- Is it possible to cancel the plan if circumstances change, for example if you’ve arranged for your spouse’s funeral but you later separate?
- Does the plan allow you to choose the funeral director?
- What if your chosen funeral director goes out of business?
- What happens if the person the funeral is intended for dies abroad or away from home?
- Can the funeral director arrange a funeral of a different standard from the one you’ve chosen?
- If you pay by instalments, how long do you do this for and do you have to pay interest?
- What happens if there are outstanding instalments at death?
- What freedom do you have to change the details of your funeral plan?
- How does the funeral planning company know about the plan holder’s death?
For more information about funeral plans, costs and help figuring out if you need one, visit the Which? website.
Fairer Finance also publishes ratings of funeral plans and cremation plans.
Over 50s plans explained
Over 50s plans are insurance policies that guarantee to pay out when you die. You pay a fixed amount every month for the rest of your life. In most cases, the payout doesn’t rise with inflation.
They can be poor value if you live a long life – as you’ll end up paying in much more than you’ll get out. However, they may be right for you if you can’t afford a funeral plan and you don’t trust yourself to save for your funeral in a savings account, without spending the money on something else.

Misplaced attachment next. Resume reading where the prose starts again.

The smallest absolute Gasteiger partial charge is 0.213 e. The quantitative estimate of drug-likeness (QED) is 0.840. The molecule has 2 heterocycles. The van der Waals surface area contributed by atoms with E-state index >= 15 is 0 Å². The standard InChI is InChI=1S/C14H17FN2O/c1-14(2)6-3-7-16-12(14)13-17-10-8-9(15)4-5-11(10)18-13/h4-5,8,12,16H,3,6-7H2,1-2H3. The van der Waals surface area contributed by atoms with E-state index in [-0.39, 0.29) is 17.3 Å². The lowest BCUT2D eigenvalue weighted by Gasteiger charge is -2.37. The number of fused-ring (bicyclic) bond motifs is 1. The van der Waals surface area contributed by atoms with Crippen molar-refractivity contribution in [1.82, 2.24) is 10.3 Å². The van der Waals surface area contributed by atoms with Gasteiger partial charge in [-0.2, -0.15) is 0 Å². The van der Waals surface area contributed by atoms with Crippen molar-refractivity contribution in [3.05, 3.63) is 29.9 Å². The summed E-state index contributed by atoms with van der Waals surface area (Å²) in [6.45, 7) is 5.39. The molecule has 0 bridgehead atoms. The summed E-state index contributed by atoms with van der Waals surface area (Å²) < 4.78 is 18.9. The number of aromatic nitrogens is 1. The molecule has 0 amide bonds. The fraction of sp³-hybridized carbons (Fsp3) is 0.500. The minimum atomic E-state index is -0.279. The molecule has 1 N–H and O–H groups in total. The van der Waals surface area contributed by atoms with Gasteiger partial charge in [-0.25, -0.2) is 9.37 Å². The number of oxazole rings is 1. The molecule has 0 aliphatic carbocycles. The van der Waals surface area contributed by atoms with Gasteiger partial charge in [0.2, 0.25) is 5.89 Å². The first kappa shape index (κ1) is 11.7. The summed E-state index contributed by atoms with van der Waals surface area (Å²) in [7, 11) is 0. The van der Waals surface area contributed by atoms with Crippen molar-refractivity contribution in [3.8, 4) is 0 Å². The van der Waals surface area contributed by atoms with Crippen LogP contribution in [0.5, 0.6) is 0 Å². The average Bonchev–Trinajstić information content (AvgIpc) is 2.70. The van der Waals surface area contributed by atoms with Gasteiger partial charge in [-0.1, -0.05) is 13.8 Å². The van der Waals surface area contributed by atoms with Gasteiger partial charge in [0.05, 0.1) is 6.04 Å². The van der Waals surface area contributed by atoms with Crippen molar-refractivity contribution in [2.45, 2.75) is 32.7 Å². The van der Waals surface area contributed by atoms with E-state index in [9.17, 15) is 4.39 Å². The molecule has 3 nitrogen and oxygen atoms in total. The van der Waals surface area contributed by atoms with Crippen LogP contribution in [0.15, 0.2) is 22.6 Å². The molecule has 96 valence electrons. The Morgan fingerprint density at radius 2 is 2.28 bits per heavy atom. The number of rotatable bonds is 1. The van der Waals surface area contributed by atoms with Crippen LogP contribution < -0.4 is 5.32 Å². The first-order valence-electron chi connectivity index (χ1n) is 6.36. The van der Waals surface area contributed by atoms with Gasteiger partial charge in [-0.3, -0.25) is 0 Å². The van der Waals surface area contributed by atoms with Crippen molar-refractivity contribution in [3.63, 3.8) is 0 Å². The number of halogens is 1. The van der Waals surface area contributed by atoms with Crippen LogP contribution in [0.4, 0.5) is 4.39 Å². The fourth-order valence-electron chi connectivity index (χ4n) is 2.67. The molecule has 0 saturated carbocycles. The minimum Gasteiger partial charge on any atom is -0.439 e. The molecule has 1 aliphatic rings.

Pros and cons of over 50s plans
- Over 50s plans don’t need any medical underwriting. This means that being in poor health makes no difference to your payout.
- You can pay as much as you can afford – unlike funeral plans where minimum premiums are much higher.
- In most cases, you lose your whole payout, and you won’t get any money back, if you stop paying in the first few years. However, some providers are now offering payment holidays – to give you some breathing space if you’re struggling to keep up with payments. And a growing number of policies will still protect some of your payout if you stop paying after a certain number of years.
- The payout on most plans doesn’t increase with inflation. This means many people end up paying more in premiums than their payout.
- Whole of Life insurance could pay out more than 40% more when you die than an over 50s plan – according to Which?.